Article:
IMF forecasts stronger global growth as inflation eases

Washington-based agency said balance of risks remain tilted to the downside while warning Russia’s war in Ukraine could escalate

The International Monetary Fund (IMF) upgraded its forecast for global growth this year on the back of reduced price pressures, increased fiscal supports by governments and the reopening of the Chinese economy following its zero-Covid policy.

In its latest global outlook report, the Washington-based fund said growth was projected to fall from an estimated 3.4 per cent in 2022 to 2.9 per cent in 2023, then rise to 3.1 per cent in 2024.

The forecast for 2023 is 0.2 per cent higher than what it predicted in October but still below the historical average of 3.8 per cent.

Despite the modest upgrade in growth forecasts, the agency warned that the rise in central bank rates to fight inflation and Russia’s war in Ukraine continue to weigh on economic activity. It said the balance of risks remain tilted to the downside.


Severe health outcomes in China could hold back the recovery while Russia’s war in Ukraine could escalate, it said.

Tighter global financing conditions could also worsen debt distress, the fund said ahead of three expected interest rate hikes from the European Central Bank, the US Federal Reserve and the Bank of England this week.

The agency also warned of a possible stock market correction.

“Financial markets could also suddenly reprice in response to adverse inflation news, while further geopolitical fragmentation could hamper economic progress,” it said.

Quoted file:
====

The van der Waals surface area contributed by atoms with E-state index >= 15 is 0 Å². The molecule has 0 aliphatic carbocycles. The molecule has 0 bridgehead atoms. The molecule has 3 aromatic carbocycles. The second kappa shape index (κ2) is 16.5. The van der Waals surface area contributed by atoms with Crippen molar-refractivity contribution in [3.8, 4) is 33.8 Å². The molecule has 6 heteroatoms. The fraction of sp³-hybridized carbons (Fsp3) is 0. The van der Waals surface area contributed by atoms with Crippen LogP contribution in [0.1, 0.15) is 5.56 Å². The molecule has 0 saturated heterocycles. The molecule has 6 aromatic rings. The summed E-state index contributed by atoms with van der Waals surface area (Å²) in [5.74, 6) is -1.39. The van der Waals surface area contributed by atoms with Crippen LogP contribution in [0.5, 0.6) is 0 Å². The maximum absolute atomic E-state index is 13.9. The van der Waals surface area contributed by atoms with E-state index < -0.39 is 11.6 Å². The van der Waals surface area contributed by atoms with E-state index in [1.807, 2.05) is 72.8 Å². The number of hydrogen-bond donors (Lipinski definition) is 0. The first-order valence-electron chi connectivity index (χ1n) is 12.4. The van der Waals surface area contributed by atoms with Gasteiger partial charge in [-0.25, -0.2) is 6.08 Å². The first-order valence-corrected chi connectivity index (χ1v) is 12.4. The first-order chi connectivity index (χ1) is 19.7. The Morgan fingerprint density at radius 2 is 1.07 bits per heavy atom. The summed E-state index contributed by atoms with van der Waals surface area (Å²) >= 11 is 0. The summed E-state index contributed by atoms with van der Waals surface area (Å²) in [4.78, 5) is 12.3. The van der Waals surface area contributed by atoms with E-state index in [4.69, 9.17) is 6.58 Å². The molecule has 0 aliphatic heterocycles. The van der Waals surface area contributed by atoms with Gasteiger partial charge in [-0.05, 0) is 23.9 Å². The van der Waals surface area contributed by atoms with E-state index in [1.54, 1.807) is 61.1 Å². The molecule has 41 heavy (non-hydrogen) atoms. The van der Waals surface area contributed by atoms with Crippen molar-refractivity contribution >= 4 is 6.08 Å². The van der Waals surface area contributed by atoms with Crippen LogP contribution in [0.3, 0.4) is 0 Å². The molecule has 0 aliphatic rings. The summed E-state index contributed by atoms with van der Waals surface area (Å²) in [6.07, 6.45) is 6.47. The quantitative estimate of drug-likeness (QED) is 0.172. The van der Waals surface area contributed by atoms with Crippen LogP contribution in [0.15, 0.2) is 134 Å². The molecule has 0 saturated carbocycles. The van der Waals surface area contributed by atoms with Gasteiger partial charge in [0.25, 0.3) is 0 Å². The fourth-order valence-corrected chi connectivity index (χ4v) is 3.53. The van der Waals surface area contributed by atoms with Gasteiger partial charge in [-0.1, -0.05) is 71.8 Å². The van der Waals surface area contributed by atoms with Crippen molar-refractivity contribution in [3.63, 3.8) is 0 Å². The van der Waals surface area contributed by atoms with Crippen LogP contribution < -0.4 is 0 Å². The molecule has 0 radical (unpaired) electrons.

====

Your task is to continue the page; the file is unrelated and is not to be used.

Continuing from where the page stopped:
In its report, the IMF said the global fight against inflation, Russia’s war in Ukraine, and a resurgence of Covid-19 in China weighed on global economic activity in 2022, and the first two factors will continue to do so in 2023.

Despite these headwinds, it noted, however, that real GDP was surprisingly strong in the third quarter of 2022 in numerous economies, including the United States, the euro area, and major emerging market and developing economies.

“The sources of these surprises were in many cases domestic: stronger-than-expected private consumption and investment amid tight labour markets and greater-than-anticipated fiscal support,” it said.

Households spent more to satisfy pent-up demand, particularly on services, partly by drawing down their stock of savings as economies reopened. Business investment rose to meet demand. On the supply side, easing bottlenecks and declining transportation costs reduced pressures on input prices and allowed for a rebound in previously constrained sectors, such as motor vehicles.

“Energy markets have adjusted faster than expected to the shock from Russia’s invasion of Ukraine,” it said.

Eoin Burke-Kennedy

Eoin Burke-Kennedy

Eoin Burke-Kennedy is Economics Correspondent of The Irish Times